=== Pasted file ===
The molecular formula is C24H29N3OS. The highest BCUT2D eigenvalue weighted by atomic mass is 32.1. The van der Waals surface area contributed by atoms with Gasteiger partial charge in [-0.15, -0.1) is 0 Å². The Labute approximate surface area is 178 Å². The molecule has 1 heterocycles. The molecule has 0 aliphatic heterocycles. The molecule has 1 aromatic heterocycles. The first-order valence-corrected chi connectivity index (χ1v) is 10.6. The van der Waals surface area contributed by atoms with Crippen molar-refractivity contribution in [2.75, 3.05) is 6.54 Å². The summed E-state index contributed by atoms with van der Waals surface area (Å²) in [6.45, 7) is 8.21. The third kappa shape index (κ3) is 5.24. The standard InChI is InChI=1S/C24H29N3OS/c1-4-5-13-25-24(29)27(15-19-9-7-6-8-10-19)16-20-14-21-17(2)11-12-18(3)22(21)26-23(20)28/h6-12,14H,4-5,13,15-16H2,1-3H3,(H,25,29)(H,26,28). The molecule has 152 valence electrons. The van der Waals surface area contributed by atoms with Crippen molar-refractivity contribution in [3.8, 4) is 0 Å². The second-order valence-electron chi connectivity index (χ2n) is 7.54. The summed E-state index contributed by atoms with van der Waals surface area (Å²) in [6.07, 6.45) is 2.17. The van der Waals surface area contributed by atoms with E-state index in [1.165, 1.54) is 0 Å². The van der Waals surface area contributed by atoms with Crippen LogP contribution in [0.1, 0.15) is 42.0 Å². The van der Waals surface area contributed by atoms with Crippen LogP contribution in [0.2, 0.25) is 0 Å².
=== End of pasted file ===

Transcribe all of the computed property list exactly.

The molecular formula is C24H29N3OS. The highest BCUT2D eigenvalue weighted by atomic mass is 32.1. The van der Waals surface area contributed by atoms with Gasteiger partial charge in [-0.15, -0.1) is 0 Å². The Labute approximate surface area is 178 Å². The molecule has 1 heterocycles. The molecule has 0 aliphatic heterocycles. The molecule has 1 aromatic heterocycles. The first-order valence-corrected chi connectivity index (χ1v) is 10.6. The van der Waals surface area contributed by atoms with Crippen molar-refractivity contribution in [2.75, 3.05) is 6.54 Å². The summed E-state index contributed by atoms with van der Waals surface area (Å²) in [6.45, 7) is 8.21. The third kappa shape index (κ3) is 5.24. The standard InChI is InChI=1S/C24H29N3OS/c1-4-5-13-25-24(29)27(15-19-9-7-6-8-10-19)16-20-14-21-17(2)11-12-18(3)22(21)26-23(20)28/h6-12,14H,4-5,13,15-16H2,1-3H3,(H,25,29)(H,26,28). The molecule has 152 valence electrons. The van der Waals surface area contributed by atoms with Crippen molar-refractivity contribution in [3.8, 4) is 0 Å². The second-order valence-electron chi connectivity index (χ2n) is 7.54. The summed E-state index contributed by atoms with van der Waals surface area (Å²) in [6.07, 6.45) is 2.17. The van der Waals surface area contributed by atoms with E-state index in [1.165, 1.54) is 0 Å². The van der Waals surface area contributed by atoms with Crippen LogP contribution in [0.1, 0.15) is 42.0 Å². The van der Waals surface area contributed by atoms with Crippen LogP contribution in [0.2, 0.25) is 0 Å².